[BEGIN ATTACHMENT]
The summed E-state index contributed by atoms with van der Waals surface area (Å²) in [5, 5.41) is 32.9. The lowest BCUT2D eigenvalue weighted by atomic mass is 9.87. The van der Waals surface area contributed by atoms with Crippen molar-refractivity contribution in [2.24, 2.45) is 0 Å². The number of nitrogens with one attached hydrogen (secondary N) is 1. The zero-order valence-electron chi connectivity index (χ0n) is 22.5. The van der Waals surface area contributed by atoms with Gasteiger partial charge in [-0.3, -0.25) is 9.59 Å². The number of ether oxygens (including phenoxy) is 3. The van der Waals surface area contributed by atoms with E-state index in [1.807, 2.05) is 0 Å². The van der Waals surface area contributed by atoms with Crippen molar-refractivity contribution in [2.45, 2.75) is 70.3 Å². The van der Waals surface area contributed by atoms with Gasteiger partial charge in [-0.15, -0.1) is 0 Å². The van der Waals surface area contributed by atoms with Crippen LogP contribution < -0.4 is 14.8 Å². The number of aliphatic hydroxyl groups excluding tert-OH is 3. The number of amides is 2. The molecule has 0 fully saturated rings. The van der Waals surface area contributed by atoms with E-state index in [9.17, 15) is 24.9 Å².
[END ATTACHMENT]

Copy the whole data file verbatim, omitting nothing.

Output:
The summed E-state index contributed by atoms with van der Waals surface area (Å²) in [5, 5.41) is 32.9. The lowest BCUT2D eigenvalue weighted by atomic mass is 9.87. The van der Waals surface area contributed by atoms with Crippen molar-refractivity contribution in [2.24, 2.45) is 0 Å². The number of nitrogens with one attached hydrogen (secondary N) is 1. The zero-order valence-electron chi connectivity index (χ0n) is 22.5. The van der Waals surface area contributed by atoms with Gasteiger partial charge in [-0.3, -0.25) is 9.59 Å². The number of ether oxygens (including phenoxy) is 3. The van der Waals surface area contributed by atoms with E-state index in [1.807, 2.05) is 0 Å². The van der Waals surface area contributed by atoms with Crippen molar-refractivity contribution in [2.45, 2.75) is 70.3 Å². The van der Waals surface area contributed by atoms with Gasteiger partial charge in [-0.15, -0.1) is 0 Å². The van der Waals surface area contributed by atoms with Crippen LogP contribution < -0.4 is 14.8 Å². The number of aliphatic hydroxyl groups excluding tert-OH is 3. The number of amides is 2. The molecule has 0 fully saturated rings. The van der Waals surface area contributed by atoms with E-state index in [9.17, 15) is 24.9 Å².